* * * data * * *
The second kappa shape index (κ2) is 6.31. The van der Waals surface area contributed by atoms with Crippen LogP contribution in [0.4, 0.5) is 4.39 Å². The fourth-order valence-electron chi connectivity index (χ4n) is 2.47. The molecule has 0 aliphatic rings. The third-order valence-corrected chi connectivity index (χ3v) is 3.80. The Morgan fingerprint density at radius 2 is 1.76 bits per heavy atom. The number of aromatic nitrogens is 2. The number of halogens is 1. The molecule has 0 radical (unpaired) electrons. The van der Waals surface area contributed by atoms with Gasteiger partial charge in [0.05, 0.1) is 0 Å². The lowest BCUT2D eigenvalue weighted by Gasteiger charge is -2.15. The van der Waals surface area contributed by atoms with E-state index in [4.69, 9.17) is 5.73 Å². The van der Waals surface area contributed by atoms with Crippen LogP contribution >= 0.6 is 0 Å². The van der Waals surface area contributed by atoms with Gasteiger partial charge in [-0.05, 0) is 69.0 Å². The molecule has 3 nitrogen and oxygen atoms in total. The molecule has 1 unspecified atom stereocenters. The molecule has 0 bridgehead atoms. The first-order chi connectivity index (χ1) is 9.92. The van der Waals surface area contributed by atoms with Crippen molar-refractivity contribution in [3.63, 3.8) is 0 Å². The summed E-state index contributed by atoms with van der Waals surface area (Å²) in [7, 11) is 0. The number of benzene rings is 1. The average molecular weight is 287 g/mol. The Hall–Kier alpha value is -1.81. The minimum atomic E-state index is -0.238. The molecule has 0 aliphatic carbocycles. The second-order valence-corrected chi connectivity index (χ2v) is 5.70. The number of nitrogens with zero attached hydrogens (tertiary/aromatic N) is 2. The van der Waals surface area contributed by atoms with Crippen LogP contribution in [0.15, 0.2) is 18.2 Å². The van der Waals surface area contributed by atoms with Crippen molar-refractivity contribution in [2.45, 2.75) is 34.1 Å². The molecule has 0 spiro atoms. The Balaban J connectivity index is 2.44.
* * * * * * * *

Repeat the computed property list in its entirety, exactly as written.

The second kappa shape index (κ2) is 6.31. The van der Waals surface area contributed by atoms with Crippen LogP contribution in [0.4, 0.5) is 4.39 Å². The fourth-order valence-electron chi connectivity index (χ4n) is 2.47. The molecule has 0 aliphatic rings. The third-order valence-corrected chi connectivity index (χ3v) is 3.80. The Morgan fingerprint density at radius 2 is 1.76 bits per heavy atom. The number of aromatic nitrogens is 2. The number of halogens is 1. The molecule has 0 radical (unpaired) electrons. The van der Waals surface area contributed by atoms with Gasteiger partial charge in [0.05, 0.1) is 0 Å². The lowest BCUT2D eigenvalue weighted by Gasteiger charge is -2.15. The van der Waals surface area contributed by atoms with E-state index in [4.69, 9.17) is 5.73 Å². The van der Waals surface area contributed by atoms with Crippen LogP contribution >= 0.6 is 0 Å². The van der Waals surface area contributed by atoms with Gasteiger partial charge in [-0.05, 0) is 69.0 Å². The molecule has 3 nitrogen and oxygen atoms in total. The molecule has 1 unspecified atom stereocenters. The molecule has 0 bridgehead atoms. The first-order chi connectivity index (χ1) is 9.92. The van der Waals surface area contributed by atoms with Crippen molar-refractivity contribution in [3.63, 3.8) is 0 Å². The summed E-state index contributed by atoms with van der Waals surface area (Å²) in [7, 11) is 0. The number of benzene rings is 1. The average molecular weight is 287 g/mol. The Hall–Kier alpha value is -1.81. The minimum atomic E-state index is -0.238. The molecule has 0 aliphatic carbocycles. The second-order valence-corrected chi connectivity index (χ2v) is 5.70. The number of nitrogens with zero attached hydrogens (tertiary/aromatic N) is 2. The van der Waals surface area contributed by atoms with Crippen LogP contribution in [0.15, 0.2) is 18.2 Å². The van der Waals surface area contributed by atoms with Crippen molar-refractivity contribution in [2.45, 2.75) is 34.1 Å². The molecule has 0 spiro atoms. The Balaban J connectivity index is 2.44.